I’m really not sure how long he stayed outside working, but I think it was nearly an hour. When he was done, we went outside together and inspected the work he’d done. Outside of one small stick that he had overlooked, he had done everything I’d told him to do.
We put the tools back into the garage and headed toward the door leading into the house. I stopped him, looked him in the eye, and told him that I was proud of him. I told him that he’d done a great job and that the job wasn’t easy. I commended him for staying with the job and having a good attitude about it, even though I’d gone back inside.
His face beamed with pride. His eyes widened, a big smile crossed his face, and he told me, “thank you.” He said that the job ended up being harder than he thought it would be, but he was determined to get it done. I told him he’d made a good choice and we talked about work ethic. I told him that he was a good worker and had a good work ethic. He gave me a big hug and thanked me again.
We then went inside where he went back to playing video games and I went back to my cup of water.
Last week when I was reading Porcupine, I came across a section about encouraging self-esteem and independence in our children. It talked about the correlation of the words courage and encouragement. It seems kind of silly to admit, but I’d never really thought about how these two words are related even though they very clearly are.
I didn’t write down the definition that the author gave for encouragement, but here are a couple of definitions I found online:
encouragement-the action of giving someone support, confidence, or hope.
courage-the ability to do something that you know is right or good, even though it is dangerous, frightening, or very difficult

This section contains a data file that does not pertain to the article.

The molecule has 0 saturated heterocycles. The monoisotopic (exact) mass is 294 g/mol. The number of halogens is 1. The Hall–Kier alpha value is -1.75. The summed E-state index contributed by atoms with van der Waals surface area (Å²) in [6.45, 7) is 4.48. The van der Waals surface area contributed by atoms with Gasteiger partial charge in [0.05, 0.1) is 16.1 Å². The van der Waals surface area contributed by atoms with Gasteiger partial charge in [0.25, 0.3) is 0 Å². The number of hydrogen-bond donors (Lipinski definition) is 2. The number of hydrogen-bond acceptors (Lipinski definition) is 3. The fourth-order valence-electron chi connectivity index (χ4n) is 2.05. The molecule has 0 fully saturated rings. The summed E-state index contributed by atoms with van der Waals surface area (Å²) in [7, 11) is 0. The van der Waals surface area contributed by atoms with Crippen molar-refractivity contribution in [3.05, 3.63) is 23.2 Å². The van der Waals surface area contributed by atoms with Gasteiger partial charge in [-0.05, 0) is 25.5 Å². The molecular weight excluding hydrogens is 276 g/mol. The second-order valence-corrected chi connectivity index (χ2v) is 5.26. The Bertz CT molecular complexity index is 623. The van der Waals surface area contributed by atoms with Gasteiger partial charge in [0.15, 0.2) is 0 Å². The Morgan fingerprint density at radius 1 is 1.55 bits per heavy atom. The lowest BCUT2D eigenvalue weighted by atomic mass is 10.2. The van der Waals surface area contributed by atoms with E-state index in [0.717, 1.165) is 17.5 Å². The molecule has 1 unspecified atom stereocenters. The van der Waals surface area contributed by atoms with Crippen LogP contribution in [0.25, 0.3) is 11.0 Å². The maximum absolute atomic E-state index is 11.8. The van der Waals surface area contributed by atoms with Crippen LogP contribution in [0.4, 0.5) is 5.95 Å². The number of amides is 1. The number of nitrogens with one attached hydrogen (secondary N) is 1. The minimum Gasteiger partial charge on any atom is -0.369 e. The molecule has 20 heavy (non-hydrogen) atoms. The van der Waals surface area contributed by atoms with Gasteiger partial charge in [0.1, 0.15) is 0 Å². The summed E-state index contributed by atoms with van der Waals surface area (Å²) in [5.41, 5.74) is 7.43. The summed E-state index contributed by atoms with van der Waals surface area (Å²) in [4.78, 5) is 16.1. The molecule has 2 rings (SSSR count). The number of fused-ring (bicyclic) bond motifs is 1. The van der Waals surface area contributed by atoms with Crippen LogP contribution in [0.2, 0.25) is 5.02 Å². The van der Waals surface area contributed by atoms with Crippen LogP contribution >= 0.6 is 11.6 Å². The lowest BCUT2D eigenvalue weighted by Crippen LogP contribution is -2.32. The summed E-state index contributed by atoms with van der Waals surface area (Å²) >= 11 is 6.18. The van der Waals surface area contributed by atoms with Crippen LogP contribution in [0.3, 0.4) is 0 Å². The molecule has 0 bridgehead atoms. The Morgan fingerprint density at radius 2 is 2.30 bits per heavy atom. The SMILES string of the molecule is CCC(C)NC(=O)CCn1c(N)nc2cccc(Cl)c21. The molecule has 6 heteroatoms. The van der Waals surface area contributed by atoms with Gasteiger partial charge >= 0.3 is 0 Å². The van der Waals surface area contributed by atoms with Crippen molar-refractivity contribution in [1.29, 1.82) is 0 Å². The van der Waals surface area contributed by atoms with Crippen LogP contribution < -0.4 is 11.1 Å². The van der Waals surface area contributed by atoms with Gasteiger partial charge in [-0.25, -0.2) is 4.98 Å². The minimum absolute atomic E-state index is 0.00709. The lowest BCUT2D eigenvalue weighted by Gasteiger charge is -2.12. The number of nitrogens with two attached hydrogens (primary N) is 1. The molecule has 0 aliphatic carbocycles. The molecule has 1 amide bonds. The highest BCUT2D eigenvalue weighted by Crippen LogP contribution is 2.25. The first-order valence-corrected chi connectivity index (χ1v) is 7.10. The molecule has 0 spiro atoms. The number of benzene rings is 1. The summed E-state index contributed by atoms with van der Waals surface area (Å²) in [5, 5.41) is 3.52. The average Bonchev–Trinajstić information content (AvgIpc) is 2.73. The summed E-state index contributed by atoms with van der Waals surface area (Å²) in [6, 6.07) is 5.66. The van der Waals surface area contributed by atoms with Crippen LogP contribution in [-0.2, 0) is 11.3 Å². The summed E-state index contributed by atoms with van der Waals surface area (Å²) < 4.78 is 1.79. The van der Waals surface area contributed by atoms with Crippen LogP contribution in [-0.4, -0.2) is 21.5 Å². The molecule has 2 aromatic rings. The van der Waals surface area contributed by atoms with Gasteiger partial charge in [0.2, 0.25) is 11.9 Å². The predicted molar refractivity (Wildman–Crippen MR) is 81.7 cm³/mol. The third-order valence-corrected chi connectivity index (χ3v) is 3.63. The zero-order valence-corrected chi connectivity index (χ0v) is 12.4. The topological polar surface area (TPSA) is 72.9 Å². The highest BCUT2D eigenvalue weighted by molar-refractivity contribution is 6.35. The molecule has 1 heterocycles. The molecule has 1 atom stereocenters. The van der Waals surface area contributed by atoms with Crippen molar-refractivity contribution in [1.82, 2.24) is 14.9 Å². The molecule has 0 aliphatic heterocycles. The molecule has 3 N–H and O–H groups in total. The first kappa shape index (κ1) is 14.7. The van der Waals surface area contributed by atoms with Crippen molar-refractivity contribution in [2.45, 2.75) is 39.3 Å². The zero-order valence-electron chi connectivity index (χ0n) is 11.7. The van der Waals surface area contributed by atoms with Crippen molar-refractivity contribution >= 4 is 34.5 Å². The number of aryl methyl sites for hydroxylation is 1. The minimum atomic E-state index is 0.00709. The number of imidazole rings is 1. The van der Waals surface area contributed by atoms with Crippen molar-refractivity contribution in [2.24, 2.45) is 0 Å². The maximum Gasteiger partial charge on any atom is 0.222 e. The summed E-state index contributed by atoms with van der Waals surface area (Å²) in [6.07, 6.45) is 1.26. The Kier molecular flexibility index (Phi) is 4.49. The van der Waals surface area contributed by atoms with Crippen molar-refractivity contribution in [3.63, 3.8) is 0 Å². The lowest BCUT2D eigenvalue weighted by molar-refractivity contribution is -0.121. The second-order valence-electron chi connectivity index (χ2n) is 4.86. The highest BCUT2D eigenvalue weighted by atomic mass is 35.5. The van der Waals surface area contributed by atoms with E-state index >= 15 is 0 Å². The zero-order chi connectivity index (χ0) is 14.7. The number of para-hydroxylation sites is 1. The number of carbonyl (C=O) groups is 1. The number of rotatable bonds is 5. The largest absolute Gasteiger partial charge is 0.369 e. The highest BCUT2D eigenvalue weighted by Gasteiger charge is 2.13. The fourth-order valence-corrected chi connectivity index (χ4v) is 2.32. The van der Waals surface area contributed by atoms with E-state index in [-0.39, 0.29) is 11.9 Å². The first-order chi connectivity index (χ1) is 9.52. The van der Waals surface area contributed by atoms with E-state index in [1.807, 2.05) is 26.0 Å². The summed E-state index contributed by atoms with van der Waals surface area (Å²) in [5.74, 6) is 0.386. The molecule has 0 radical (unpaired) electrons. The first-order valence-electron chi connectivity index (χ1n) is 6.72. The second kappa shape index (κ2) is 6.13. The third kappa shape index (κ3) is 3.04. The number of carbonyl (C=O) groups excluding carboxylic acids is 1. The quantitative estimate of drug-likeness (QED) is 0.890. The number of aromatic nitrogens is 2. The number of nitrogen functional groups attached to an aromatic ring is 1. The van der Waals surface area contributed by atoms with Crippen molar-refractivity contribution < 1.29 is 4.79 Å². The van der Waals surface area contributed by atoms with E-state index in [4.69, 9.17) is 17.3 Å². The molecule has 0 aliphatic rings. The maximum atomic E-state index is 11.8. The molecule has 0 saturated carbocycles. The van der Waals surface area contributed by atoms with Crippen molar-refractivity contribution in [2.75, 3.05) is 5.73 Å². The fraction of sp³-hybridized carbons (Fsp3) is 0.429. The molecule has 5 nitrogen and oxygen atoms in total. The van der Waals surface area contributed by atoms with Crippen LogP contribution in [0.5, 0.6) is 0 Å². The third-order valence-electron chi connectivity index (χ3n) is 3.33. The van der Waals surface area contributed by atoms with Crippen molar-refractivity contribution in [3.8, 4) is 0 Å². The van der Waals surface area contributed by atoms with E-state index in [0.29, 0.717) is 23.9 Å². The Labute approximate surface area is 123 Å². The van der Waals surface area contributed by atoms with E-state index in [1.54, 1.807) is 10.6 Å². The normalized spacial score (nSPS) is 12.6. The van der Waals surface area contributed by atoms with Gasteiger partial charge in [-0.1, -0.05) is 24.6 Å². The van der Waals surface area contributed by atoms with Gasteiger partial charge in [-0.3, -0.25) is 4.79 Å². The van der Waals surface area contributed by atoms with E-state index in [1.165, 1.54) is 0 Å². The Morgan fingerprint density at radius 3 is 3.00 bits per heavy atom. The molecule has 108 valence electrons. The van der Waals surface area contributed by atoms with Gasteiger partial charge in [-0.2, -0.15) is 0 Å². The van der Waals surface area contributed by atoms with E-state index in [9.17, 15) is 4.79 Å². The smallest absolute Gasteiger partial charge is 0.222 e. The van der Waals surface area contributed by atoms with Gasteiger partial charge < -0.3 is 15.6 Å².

Here’s what I learned.
Encouragement is the beginning of courage. When I left Colby out there to finish the job alone, I didn’t do it because I was lazy. I did it because I didn’t want him to be lazy. I could have gone over and done most of the work for him and helped him out. There will be days for that, but this was not one of them. This was a testing day. I wanted to see if he would finish the job. I wanted to see what kind of job he would do. I wanted to see what kind of attitude he would have.
He passed all three of those tests with flying colors. He proved himself to be a good worker. Once that was established, it was my responsibility to tell him. I needed to help him see and understand that he can persevere through tough jobs. I needed to help him understand that he is an honest worker. I needed to help him understand that there is a healthy type of pride that is found in a job well done.
Through my encouragement, he is well on his way to having courage. The truth is, the courage was there all along. But just like the cowardly lion, if he doesn’t recognize that he possesses it, then he doesn’t truly possess it.
Dr. Melanie Greenberg has stated that there are six attributes of courage: Feeling Fear Yet Choosing to Act, Following Your Heart, Persevering in the Face of Adversity, Standing Up For What is Right, and Facing Suffering With Dignity or Faith.
So let me encourage you, to encourage those around you. When you see someone demonstrating courage, tell them. They may not recognize it. Never pass up an opportunity to help build character in those around you. Of course, this is easier when you’re a parent building up a child than it may be with a peer. However, the value in building up those around you and helping them grow is the same in an adult as it is a child. So be of good courage, and encourage those around you this week.
I’m Darrell Darnell and this has been stuff I learned yesterday.